Gov. Andrew Cuomo holds wide leads over his potential general election and party primary challengers, a Siena College poll released Monday found.

The poll found Cuomo would handily defeat actress and public education advocate Cynthia Nixon in a Democratic primary, 66 percent to 19 percent.

At the same time, Cuomo holds identical leads over potential Republican nominees, Dutchess County Executive Marc Molinaro and state Sen. John DeFrancisco.

Cuomo leads Molinaro 57 percent to 29 and DeFrancisco 57 percent to 28 percent, the poll found. Both Molinaro and DeFrancisco remain largely unknown to voters.

Nixon, meanwhile, holds a 20 percent to 19 percent favorability rating, with 60 percent of voters not having an opinion or knowing enough about her. Nixon is yet to declare whether she will run for governor, while Molinaro is due to formally enter the race on April 2 after locking down key Republican county chairs.

It was similarly good news for another statewide Democrat up for re-election this year: U.S. Sen. Kirsten Gillibrand holds a wide lead over her little-known GOP challenger Chele Farely, 60 percent to 24 percent.

Meanwhile, Cuomo’s favorability rating fell to 52 percent to 40 percent, though that remains little changed from last month — suggesting the trial of the governor’s former top aide Joe Percoco did little to sway voters’ opinions and take its toll on Cuomo. Percoco was found guilty of three counts of federal corruption.

More importantly for a potential Democratic primary, 69 percent of liberals and 68 percent of Democrats also hold a favorable view of him.

The poll found 48 percent of voters are prepared to re-elect Cuomo to a third term while 46 percent surveyed prefer someone else. A plurality of voters, 46 percent, would describe Cuomo as a “liberal.”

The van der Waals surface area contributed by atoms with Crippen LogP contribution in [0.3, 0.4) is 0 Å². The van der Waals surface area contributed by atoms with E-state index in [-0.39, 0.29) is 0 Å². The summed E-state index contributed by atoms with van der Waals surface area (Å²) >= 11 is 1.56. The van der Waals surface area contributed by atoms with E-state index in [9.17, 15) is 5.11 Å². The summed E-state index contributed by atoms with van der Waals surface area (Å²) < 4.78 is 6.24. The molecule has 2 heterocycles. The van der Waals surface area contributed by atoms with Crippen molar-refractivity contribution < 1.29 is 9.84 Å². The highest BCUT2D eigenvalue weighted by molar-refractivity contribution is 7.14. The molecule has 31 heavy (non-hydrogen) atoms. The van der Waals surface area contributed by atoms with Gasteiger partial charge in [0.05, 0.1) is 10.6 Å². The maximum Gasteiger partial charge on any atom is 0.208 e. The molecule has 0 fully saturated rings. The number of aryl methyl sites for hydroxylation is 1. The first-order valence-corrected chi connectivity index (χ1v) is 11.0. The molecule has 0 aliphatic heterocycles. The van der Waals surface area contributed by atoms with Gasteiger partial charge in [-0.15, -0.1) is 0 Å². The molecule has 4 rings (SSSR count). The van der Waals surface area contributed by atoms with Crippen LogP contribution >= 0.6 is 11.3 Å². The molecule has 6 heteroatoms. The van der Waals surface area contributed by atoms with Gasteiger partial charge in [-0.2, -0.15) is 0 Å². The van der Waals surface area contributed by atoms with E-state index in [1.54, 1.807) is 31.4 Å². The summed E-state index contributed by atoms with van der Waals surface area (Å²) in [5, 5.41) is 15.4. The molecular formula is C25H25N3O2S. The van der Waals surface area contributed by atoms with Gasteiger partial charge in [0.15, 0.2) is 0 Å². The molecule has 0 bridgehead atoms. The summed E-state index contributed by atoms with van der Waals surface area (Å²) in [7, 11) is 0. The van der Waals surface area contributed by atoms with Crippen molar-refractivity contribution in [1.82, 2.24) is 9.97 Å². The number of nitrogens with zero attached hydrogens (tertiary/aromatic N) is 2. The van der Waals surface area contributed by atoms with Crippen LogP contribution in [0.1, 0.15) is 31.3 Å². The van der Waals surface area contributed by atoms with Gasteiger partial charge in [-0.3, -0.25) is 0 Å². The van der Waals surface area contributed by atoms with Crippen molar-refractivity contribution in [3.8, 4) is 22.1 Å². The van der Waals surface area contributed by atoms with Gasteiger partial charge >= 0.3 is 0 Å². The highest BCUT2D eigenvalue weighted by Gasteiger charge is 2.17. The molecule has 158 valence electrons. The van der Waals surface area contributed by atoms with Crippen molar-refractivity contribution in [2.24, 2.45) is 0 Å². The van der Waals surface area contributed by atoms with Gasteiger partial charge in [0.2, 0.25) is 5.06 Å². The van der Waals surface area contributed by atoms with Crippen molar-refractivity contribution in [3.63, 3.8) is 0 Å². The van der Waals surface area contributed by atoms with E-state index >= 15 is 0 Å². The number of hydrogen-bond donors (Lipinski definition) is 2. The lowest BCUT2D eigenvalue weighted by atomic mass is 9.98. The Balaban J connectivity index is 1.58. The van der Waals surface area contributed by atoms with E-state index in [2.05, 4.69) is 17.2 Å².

While Percoco’s trial played out in New York City, Cuomo has spent the last month emphasizing key issues for the base of the party, ranging from LGBTQ rights to gun control and rolling out a series of high-profile endorsements in the process.

Cuomo’s signature gun control law, the SAFE Act, remains popular with voters: 61 percent to 28 percent continue to back the law that was first approved five years ago in the wake of a Connecticut school shooting.

A wide majority 69 percent to 28 percent, oppose arming teachers.

Lawmakers have since February debated gun control legislation that include measures geared toward strengthening background checks, banning bump stocks and making it harder for the dangerously mentally ill to purchase a firearm.

Senate Republicans want to bolster school security measures, adding money for new security equipment and bringing in school resource officers.

Cuomo on Sunday endorsed a provision that would extend background checks for gun purchases up to 10 days. The poll released Monday found the expanded background check period is supported by 90 percent of voters surveyed.

The poll of 772 registered voters was conducted from March 11 to March 16. It has a margin of error of 4 percentage points.